I always used to hate Valentine’s Day, probably because it gave all the more popular, prettier girls in school an opportunity to boast about how many cards they had received whilst I never received any. I consider it a night which is overpriced, over commercialised and is a bit of a poke in the eye for anyone who isn’t currently in a relationship.
Also, with a distinct lack of babysitters at the moment, going out for a romantic dinner is pretty much off the cards.
But I do like to make an effort and we’ve swapped cards this morning and tonight I will be cooking a three course meal. I love cooking and a chance to try out new recipes so I’ve spent the day doing my domestic goddess bit and feeling very happy with myself. Let’s hope the dishes work out and I’m feeling just as happy by the end of the night!
Anyway, for those of you who have ever wondered about the origins of Valentine’s Day, here’s a bit of history.
St Valentine was an early Italian Christian Saint dating back to around 269 AD. At that time the Emperor had decided that single men made better soldiers and Valentine was imprisoned in Rome for performing secret marriages. During his imprisonment the Jailor;s blind daughter who studied scripture and prayed with him was miraculously cured. But this miracle could not save Valentine and before his execution on 14 February he’s said to have written her a farewell note – From Your Valentine.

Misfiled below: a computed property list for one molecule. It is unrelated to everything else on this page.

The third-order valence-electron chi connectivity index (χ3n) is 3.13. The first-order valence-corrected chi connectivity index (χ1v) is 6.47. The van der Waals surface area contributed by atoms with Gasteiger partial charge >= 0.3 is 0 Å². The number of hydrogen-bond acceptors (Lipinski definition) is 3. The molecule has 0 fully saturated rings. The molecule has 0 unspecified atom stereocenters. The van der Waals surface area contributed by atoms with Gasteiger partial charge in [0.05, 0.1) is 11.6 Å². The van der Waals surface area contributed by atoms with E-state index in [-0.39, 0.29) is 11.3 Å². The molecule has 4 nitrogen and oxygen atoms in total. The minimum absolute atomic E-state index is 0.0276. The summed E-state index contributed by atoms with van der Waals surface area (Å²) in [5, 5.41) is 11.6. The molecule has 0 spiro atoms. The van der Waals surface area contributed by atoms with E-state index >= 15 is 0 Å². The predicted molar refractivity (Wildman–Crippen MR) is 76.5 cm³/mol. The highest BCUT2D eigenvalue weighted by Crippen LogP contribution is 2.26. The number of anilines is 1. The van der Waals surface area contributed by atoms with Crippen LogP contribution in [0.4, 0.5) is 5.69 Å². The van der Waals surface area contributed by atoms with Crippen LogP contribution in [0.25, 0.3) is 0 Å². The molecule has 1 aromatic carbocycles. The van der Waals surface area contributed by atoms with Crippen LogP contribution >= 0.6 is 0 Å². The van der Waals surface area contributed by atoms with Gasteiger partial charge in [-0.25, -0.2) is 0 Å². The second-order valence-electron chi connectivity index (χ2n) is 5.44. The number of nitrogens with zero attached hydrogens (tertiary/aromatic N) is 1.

So whilst Valentine’s Day does represent the love between two people, the day itself is rather sad.
It’s not just those who are alone who may have reason not to like Valentine’s Day though. In the 19th and 20th centuries unflattering “vinegar” Valentines were produced to send to people as an insult.
Here’s one that I came across:
“You’ve had your day my dear,
Remember your age if you can,
People can see without looking,
You’re mutton dressed as lamb.”
Charming! I’d be quite glad not to receive a card if the alternative was that!
Here’s something that is rather sweet though. Sending messages via sweets has been around since Victorian times. Early unromantic examples like “Take ye not to strong drink” soon gave way to phrases like “Can you Polka?” or “Love me” on floral scented sweets.
I like the originality of this. So that’s why tonight I’ll be cooking a meal for my husband rather than buying him a present. I think the personal touch works every time.
Happy Valentine’s day everyone. And even if you are alone, have a fab time and be your own Valentine.